WA’s first Aboriginal arts center celebrates 35 years of supporting Kimberley artists

A cultural and artistic achievement has emerged from the clumps of golden spinifex and the stony red landscape that is the Great Sand Desert.

Warlayirti Arts was Western Australia’s first Indigenous arts center when it formed 35 years ago in Balgo, 260 kilometers south of Halls Creek in the Kimberleys.

The centre’s sense of purpose has been rekindled by an anniversary exhibition created over the past two years through expeditions deep into the traditional homelands of its 400 artists.

Many artists and families have visited for the first time places they had only heard about in stories and songs.

Warlayirti artists have put the finishing touches on a canvas depicting the country around the Canning Stock Route(ABC Kimberley: Vanessa Mills)

The large collection of new works was unveiled to visitors, who until recently had been barred from Balgo as two and a half years of pandemic laws barred access to Indigenous communities.

balgo gallery exhibition
Visitors browse the new works inside the art center.(ABC Kimberley: Vanessa Mills)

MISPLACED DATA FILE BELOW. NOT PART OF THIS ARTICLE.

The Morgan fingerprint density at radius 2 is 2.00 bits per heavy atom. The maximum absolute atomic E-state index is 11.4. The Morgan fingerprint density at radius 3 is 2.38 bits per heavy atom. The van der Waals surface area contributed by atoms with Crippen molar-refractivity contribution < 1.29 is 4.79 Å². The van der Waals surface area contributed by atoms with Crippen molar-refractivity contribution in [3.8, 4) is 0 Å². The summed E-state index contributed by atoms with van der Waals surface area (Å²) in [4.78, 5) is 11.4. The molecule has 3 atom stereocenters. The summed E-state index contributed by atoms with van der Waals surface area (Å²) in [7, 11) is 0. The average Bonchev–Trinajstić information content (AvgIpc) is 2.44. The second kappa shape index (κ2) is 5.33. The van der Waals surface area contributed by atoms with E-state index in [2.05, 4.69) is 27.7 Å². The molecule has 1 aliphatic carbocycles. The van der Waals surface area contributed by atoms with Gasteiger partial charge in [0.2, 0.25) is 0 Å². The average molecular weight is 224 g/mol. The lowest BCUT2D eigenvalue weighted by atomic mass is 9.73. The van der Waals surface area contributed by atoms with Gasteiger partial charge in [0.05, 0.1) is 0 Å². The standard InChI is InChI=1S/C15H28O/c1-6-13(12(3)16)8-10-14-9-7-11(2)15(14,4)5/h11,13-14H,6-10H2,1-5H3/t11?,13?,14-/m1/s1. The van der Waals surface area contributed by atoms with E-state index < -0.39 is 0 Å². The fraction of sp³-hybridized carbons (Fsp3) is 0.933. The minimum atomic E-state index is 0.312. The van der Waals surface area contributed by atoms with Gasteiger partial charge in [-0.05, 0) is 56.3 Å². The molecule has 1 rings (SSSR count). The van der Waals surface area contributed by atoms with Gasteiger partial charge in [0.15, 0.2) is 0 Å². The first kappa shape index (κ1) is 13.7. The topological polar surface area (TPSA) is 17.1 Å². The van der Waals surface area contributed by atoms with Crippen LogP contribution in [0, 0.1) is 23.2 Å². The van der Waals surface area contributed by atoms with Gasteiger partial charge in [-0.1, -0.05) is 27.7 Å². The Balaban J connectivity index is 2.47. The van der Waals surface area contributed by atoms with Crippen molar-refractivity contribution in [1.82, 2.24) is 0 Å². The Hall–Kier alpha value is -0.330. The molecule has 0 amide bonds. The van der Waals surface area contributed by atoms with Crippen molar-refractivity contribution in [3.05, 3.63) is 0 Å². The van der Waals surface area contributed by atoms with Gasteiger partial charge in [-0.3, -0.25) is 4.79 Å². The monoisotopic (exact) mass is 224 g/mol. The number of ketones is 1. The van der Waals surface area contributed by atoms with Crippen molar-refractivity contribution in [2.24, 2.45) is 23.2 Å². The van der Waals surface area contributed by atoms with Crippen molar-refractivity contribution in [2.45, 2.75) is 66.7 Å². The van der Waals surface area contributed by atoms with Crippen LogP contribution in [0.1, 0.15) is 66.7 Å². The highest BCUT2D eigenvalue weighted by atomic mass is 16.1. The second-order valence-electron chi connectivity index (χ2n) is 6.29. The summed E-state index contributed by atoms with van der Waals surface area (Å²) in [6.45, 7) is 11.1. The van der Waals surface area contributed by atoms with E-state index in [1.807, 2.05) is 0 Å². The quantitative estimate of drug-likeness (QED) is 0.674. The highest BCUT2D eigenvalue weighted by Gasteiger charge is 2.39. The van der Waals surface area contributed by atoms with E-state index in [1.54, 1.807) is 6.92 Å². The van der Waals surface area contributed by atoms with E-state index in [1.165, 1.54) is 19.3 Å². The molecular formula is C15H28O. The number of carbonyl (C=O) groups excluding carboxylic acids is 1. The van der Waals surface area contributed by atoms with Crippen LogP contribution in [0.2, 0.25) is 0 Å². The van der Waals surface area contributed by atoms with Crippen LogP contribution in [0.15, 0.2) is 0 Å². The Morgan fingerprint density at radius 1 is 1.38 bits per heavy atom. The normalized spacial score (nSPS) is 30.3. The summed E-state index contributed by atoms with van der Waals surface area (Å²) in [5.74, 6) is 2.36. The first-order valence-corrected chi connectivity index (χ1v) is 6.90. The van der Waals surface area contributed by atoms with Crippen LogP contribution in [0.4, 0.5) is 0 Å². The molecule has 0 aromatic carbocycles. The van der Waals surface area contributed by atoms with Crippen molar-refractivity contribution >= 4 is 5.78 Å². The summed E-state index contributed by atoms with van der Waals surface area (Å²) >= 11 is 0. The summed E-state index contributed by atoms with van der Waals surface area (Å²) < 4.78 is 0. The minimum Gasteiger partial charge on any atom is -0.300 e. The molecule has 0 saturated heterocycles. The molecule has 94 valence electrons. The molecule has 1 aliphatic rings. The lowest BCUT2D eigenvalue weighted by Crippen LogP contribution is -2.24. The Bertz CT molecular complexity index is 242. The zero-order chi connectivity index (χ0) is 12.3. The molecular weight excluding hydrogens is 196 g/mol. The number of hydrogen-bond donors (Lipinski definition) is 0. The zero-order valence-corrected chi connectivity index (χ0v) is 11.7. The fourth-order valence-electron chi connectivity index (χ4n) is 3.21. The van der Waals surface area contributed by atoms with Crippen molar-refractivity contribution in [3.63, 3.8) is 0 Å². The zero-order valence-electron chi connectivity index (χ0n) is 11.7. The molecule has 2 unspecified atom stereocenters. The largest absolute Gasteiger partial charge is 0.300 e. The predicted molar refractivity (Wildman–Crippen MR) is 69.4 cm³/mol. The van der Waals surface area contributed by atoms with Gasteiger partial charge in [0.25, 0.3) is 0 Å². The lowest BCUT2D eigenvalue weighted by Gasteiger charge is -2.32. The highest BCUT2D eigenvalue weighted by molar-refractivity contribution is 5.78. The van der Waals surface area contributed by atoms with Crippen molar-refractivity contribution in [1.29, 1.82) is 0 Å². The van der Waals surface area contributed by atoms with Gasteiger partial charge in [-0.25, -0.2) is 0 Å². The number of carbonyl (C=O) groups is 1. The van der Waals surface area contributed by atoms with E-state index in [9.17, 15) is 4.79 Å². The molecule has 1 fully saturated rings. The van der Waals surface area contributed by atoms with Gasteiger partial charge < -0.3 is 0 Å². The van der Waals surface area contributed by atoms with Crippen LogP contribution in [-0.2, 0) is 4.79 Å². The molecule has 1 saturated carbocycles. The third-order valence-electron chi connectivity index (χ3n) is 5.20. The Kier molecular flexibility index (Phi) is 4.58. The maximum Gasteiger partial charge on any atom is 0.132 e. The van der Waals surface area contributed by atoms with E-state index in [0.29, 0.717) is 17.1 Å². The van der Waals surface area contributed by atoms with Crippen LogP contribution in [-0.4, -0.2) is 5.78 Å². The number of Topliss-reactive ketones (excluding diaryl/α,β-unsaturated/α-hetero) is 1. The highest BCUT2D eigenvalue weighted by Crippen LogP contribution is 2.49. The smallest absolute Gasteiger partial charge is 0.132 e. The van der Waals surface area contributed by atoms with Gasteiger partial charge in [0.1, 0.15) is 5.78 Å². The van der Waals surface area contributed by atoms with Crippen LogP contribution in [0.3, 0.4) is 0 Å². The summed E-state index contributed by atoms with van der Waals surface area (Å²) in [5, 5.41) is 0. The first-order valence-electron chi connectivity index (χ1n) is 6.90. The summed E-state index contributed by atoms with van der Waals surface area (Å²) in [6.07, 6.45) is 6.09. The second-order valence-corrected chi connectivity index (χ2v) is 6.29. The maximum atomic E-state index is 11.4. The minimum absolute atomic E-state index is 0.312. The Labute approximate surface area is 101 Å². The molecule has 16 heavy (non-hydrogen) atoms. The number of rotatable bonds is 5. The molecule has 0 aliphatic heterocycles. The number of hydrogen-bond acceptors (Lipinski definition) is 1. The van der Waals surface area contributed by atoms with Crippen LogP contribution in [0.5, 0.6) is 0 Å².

The three-day anniversary celebration, which included surrounding desert communities and Sydney art dealers, was a milestone that artist Angie Tchooga was proud to witness.

Young dancers dressed in yellow during a traditional show.
Young performers perform a traditional dance in front of onlookers. (ABC Kimberley: Jessica Hayes)

Woman Kukatja Djaru was one of Warlayirti’s first artists in 1987, learning to paint in a classroom at the adult education centre.

“It’s been a long time – I’m really proud of this arts center,” Ms. Tchooga said.

“I do my painting of Sturt Creek… water lilies. We used to go there when we were little and I feel happy painting my country.”

A woman smiles at the camera next to a child looking away
Angie Tchooga has been painting with Warlayirti since her debut in 1987(ABC Kimberley: Vanessa Mills)

The centre’s president, Matthew West, a Kukatja Ngaanyatjarra man, feels he is carrying on his father’s cultural and artistic legacy.

In the early 1980s, his father was part of a group of pioneering men who started painting their stories on wooden boards – which then disappeared.

“The older people passed on their knowledge to the younger generation. This celebration of the art center is amazing,” he said.

A man stands next to a painting with elaborate and colorful patterns
Matthew West is proud to continue his father’s artistic and cultural legacy (ABC Kimberley: Vanessa Mills)

Mr West said recent trips to the central bushland, up to 1,000 kilometers south of Balgo, have educated younger generations.

“Our people used to live together, gather for ceremonies and pass on knowledge, the Dreaming Tjukurrpa,” he said.

“Now we have to manage.”

Meaningful Art

A Balgo child painted by elders, August 2022.
Elders paint a child yellow and gold in preparation for a traditional dance and song celebration. (ABC Kimberley: Jessica Hayes)